This post has been ported from Darkwaves InfoSec blog.
The purpose of this post is to explain how to leverage Osquery to perform enumeration and discovery of a system without relying on Living Off the Land Binaries (LOLBins) such as net, sc, and schtasks. These tools are commonly monitored in enforced environments and used for enumerating users, services, and tasks on Windows machines.
While the post will focus on Windows machines, as they are still the mainstream in the industry, the methods described in this post can be easily translated to other platforms.
It is important to note that this post will not cover the in-depth implementation of Osquery but will instead highlight its key implementation points.
What is Osquery?
Osquery is a free and open-source tool that enables developers, security teams, and system administrators to perform high-speed, low-latency SQL queries against their operating system to gain insights and investigate issues. It allows users to treat the operating system as a relational database, where tables represent different types of system information such as running processes, loaded kernel modules, open network connections, and much more. Osquery is designed to work on multiple operating systems including macOS, Linux, Windows, and FreeBSD. It's widely used for security monitoring, compliance auditing, and fleet management.
Brief technical breakdown of Osquery
From an offensive security researcher perspective, the following key points are important to know about the implementation of this project:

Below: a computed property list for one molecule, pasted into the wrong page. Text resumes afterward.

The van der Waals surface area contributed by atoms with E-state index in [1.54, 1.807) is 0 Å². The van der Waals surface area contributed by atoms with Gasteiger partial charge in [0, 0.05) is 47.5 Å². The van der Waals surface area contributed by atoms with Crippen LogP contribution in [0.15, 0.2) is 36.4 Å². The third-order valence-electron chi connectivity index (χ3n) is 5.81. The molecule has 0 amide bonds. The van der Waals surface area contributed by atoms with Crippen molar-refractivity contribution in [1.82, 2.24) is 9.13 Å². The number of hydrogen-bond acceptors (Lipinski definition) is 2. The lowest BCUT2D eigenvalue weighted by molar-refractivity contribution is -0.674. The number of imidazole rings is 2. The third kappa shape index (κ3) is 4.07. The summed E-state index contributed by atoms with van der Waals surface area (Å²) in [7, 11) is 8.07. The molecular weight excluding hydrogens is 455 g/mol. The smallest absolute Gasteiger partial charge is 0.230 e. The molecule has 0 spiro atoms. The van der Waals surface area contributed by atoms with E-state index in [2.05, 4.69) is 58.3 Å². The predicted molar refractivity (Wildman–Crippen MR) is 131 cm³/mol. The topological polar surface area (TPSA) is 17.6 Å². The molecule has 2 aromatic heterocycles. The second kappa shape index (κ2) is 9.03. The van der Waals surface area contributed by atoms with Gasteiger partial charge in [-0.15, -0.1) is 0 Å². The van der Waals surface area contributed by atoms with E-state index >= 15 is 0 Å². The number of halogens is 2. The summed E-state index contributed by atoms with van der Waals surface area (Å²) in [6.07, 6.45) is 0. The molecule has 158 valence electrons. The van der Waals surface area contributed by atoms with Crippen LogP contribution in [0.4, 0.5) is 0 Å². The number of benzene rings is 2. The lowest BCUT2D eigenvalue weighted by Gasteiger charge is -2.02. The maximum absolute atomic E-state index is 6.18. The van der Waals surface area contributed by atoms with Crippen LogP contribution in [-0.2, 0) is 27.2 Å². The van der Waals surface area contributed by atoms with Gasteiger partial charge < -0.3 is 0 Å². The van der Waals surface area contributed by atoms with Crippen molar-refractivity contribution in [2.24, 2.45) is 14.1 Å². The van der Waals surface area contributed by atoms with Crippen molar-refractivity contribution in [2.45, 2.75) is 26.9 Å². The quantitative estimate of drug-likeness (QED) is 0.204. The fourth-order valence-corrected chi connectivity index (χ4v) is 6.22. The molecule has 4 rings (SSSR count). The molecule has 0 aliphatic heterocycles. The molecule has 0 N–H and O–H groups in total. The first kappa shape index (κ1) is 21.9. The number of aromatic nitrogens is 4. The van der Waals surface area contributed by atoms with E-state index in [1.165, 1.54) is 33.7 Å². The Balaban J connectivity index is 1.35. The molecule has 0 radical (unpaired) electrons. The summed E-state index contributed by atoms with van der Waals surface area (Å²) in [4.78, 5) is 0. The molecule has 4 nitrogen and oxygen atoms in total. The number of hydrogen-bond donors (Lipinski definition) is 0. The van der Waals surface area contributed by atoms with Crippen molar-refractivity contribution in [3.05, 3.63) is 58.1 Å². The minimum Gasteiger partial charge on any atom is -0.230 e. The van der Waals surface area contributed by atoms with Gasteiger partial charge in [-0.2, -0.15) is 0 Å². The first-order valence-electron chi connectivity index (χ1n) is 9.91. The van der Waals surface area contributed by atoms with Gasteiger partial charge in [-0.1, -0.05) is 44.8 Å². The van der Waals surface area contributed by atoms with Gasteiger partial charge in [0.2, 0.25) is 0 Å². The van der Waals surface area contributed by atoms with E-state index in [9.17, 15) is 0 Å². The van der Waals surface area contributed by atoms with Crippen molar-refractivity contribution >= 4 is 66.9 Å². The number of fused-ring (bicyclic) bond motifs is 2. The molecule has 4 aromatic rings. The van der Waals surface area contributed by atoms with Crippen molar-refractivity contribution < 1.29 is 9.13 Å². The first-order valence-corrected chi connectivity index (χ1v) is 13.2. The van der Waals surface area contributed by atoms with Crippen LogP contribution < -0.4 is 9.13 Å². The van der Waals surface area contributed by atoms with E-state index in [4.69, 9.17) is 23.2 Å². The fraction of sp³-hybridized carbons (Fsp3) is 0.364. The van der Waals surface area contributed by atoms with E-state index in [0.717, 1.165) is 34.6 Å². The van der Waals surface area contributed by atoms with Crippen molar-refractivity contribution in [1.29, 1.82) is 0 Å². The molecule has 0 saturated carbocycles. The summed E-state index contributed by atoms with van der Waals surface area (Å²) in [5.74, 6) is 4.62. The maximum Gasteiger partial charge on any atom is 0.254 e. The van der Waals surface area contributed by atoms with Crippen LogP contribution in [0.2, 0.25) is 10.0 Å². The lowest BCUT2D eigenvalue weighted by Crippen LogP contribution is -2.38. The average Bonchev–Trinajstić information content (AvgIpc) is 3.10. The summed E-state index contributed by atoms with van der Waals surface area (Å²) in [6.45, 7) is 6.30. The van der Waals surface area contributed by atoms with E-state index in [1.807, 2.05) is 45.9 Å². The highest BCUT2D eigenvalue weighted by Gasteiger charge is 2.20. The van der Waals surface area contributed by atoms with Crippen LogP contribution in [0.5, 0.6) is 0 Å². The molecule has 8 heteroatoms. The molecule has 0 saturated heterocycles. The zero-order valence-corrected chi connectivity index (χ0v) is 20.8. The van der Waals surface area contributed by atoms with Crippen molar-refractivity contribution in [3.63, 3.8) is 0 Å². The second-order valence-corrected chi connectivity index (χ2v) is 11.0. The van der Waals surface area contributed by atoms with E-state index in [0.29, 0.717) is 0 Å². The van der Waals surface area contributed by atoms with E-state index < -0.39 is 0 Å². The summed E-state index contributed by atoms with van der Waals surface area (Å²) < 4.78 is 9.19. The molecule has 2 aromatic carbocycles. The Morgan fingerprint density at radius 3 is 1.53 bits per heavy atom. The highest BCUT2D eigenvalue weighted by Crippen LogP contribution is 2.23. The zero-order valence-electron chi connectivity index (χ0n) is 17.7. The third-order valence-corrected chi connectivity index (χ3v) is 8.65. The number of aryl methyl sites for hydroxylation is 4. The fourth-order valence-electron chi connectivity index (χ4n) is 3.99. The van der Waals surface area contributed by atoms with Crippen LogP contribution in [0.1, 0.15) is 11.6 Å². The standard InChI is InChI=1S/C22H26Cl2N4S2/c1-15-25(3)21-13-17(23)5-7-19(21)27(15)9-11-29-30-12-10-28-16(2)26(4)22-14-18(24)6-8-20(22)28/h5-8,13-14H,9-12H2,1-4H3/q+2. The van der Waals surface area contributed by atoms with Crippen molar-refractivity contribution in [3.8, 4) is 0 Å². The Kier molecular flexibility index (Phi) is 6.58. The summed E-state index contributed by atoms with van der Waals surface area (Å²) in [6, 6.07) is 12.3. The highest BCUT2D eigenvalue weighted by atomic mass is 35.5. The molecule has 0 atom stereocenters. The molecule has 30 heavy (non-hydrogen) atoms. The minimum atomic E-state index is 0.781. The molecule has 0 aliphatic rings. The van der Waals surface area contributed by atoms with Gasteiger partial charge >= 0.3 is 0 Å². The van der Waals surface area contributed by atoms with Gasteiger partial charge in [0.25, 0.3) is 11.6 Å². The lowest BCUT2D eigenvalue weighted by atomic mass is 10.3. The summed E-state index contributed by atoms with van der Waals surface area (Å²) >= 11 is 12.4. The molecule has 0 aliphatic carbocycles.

The project is built using Modern C++.
The project is designed with security in mind.
The project has numerous third-party dependencies, such as XML, JSON parsers.
The project is statically compiled.
Osquery supports various programming languages for extensions.
The daemon runs with privileged access on the system.
Sockets (Named pipes on Windows) are used as IPC between the client and server.
Finding a vulnerability in the daemon could potentially lead to privilege escalation on the system. However, as mentioned earlier in the post, the focus of this post is not to seek out flaws in Osquery but rather to leverage the intended implementation to enumerate the machine without triggering any alarms.
How Osquery Works?
Osquery is shipped with the osquery interpreter (osqueryi) and osquery daemon (osqueryd) binaries, among other components. Osqueryi functions as an interactive shell usually runs as the least privileged user, while Osqueryd acts as a daemon and runs with privileged access on the system. Both binaries utilize named pipes on Windows (sockets on other platforms) for interprocess communication (IPC).
Before delving deeper into the analysis, it is important to note that both binaries are nearly indistinguishable. They share the same source code but exhibit different behaviors based on the binary filename and parameters provided. If you examine
osquery/cmake/install_directives.cmake, you will come across the following set of instructions.
Moreover, if you examine the CMake install directives for MacOS, you will notice that osqueryi is a symbolic link to osqueryd. Furthermore, if you carefully observe the description field of both Windows binaries, you will find the phrase 'osquery daemon and shell.' This reinforces our previous assertion that both binaries can function as either a daemon or a shell. An effortless method to verify this is to create a copy of osqueryd.exe, rename it to a different name, and execute it.